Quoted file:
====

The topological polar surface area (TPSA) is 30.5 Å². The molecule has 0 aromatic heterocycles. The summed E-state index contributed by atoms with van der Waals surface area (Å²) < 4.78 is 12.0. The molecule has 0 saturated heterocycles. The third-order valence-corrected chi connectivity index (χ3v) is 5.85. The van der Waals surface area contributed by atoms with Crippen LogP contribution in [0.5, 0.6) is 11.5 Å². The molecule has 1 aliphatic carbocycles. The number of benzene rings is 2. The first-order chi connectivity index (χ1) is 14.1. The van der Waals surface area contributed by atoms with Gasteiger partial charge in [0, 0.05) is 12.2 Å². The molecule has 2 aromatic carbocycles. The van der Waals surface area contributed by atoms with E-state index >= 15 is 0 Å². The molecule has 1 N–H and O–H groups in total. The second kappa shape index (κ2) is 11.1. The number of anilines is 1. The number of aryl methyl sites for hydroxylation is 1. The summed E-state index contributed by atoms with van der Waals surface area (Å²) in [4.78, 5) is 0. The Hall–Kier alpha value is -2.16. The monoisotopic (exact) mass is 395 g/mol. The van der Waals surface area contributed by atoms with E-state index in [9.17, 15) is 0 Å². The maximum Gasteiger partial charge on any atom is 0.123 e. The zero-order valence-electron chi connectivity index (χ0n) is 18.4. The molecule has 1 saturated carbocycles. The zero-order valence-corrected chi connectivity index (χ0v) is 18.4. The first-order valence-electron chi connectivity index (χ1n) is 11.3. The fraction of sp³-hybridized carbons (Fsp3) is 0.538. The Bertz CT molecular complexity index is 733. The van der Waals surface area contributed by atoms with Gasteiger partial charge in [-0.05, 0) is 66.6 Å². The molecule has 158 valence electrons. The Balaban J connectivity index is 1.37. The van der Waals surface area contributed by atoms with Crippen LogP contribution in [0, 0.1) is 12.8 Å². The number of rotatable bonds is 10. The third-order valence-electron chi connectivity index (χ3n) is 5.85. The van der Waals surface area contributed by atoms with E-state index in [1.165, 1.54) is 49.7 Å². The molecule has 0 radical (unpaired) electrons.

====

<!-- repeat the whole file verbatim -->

The topological polar surface area (TPSA) is 30.5 Å². The molecule has 0 aromatic heterocycles. The summed E-state index contributed by atoms with van der Waals surface area (Å²) < 4.78 is 12.0. The molecule has 0 saturated heterocycles. The third-order valence-corrected chi connectivity index (χ3v) is 5.85. The van der Waals surface area contributed by atoms with Crippen LogP contribution in [0.5, 0.6) is 11.5 Å². The molecule has 1 aliphatic carbocycles. The number of benzene rings is 2. The first-order chi connectivity index (χ1) is 14.1. The van der Waals surface area contributed by atoms with Gasteiger partial charge in [0, 0.05) is 12.2 Å². The molecule has 2 aromatic carbocycles. The van der Waals surface area contributed by atoms with E-state index >= 15 is 0 Å². The molecule has 1 N–H and O–H groups in total. The second kappa shape index (κ2) is 11.1. The number of anilines is 1. The number of aryl methyl sites for hydroxylation is 1. The summed E-state index contributed by atoms with van der Waals surface area (Å²) in [4.78, 5) is 0. The Hall–Kier alpha value is -2.16. The monoisotopic (exact) mass is 395 g/mol. The van der Waals surface area contributed by atoms with E-state index in [9.17, 15) is 0 Å². The maximum Gasteiger partial charge on any atom is 0.123 e. The zero-order valence-electron chi connectivity index (χ0n) is 18.4. The molecule has 1 saturated carbocycles. The zero-order valence-corrected chi connectivity index (χ0v) is 18.4. The first-order valence-electron chi connectivity index (χ1n) is 11.3. The fraction of sp³-hybridized carbons (Fsp3) is 0.538. The Bertz CT molecular complexity index is 733. The van der Waals surface area contributed by atoms with Gasteiger partial charge in [-0.05, 0) is 66.6 Å². The molecule has 158 valence electrons. The Balaban J connectivity index is 1.37. The van der Waals surface area contributed by atoms with Crippen LogP contribution in [0, 0.1) is 12.8 Å². The number of rotatable bonds is 10. The third-order valence-electron chi connectivity index (χ3n) is 5.85. The van der Waals surface area contributed by atoms with E-state index in [1.165, 1.54) is 49.7 Å². The molecule has 0 radical (unpaired) electrons.